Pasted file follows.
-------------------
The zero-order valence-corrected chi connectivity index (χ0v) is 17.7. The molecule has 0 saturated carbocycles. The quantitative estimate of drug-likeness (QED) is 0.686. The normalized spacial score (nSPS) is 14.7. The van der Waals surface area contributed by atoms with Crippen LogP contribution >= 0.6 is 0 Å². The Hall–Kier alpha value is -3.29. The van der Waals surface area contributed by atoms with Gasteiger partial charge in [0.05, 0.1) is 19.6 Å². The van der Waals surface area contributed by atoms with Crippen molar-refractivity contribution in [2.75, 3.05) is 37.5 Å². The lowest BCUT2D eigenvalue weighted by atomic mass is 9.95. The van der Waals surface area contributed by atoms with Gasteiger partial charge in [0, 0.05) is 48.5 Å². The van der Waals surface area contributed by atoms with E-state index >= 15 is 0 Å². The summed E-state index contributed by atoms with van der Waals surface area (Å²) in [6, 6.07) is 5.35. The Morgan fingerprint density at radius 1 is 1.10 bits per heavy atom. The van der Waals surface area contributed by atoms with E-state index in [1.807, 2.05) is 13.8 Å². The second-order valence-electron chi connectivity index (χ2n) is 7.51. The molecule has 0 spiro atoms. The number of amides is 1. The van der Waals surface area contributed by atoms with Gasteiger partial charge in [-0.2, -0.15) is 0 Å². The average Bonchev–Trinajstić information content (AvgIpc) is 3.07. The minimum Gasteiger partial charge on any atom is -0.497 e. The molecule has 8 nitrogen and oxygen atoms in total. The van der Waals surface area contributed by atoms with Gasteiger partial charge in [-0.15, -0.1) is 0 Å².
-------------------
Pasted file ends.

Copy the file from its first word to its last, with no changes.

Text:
The zero-order valence-corrected chi connectivity index (χ0v) is 17.7. The molecule has 0 saturated carbocycles. The quantitative estimate of drug-likeness (QED) is 0.686. The normalized spacial score (nSPS) is 14.7. The van der Waals surface area contributed by atoms with Crippen LogP contribution >= 0.6 is 0 Å². The Hall–Kier alpha value is -3.29. The van der Waals surface area contributed by atoms with Gasteiger partial charge in [0.05, 0.1) is 19.6 Å². The van der Waals surface area contributed by atoms with Crippen molar-refractivity contribution in [2.75, 3.05) is 37.5 Å². The lowest BCUT2D eigenvalue weighted by atomic mass is 9.95. The van der Waals surface area contributed by atoms with Gasteiger partial charge in [0, 0.05) is 48.5 Å². The van der Waals surface area contributed by atoms with E-state index >= 15 is 0 Å². The summed E-state index contributed by atoms with van der Waals surface area (Å²) in [6, 6.07) is 5.35. The Morgan fingerprint density at radius 1 is 1.10 bits per heavy atom. The van der Waals surface area contributed by atoms with E-state index in [1.807, 2.05) is 13.8 Å². The second-order valence-electron chi connectivity index (χ2n) is 7.51. The molecule has 0 spiro atoms. The number of amides is 1. The van der Waals surface area contributed by atoms with Gasteiger partial charge in [-0.2, -0.15) is 0 Å². The average Bonchev–Trinajstić information content (AvgIpc) is 3.07. The minimum Gasteiger partial charge on any atom is -0.497 e. The molecule has 8 nitrogen and oxygen atoms in total. The van der Waals surface area contributed by atoms with Gasteiger partial charge in [-0.15, -0.1) is 0 Å².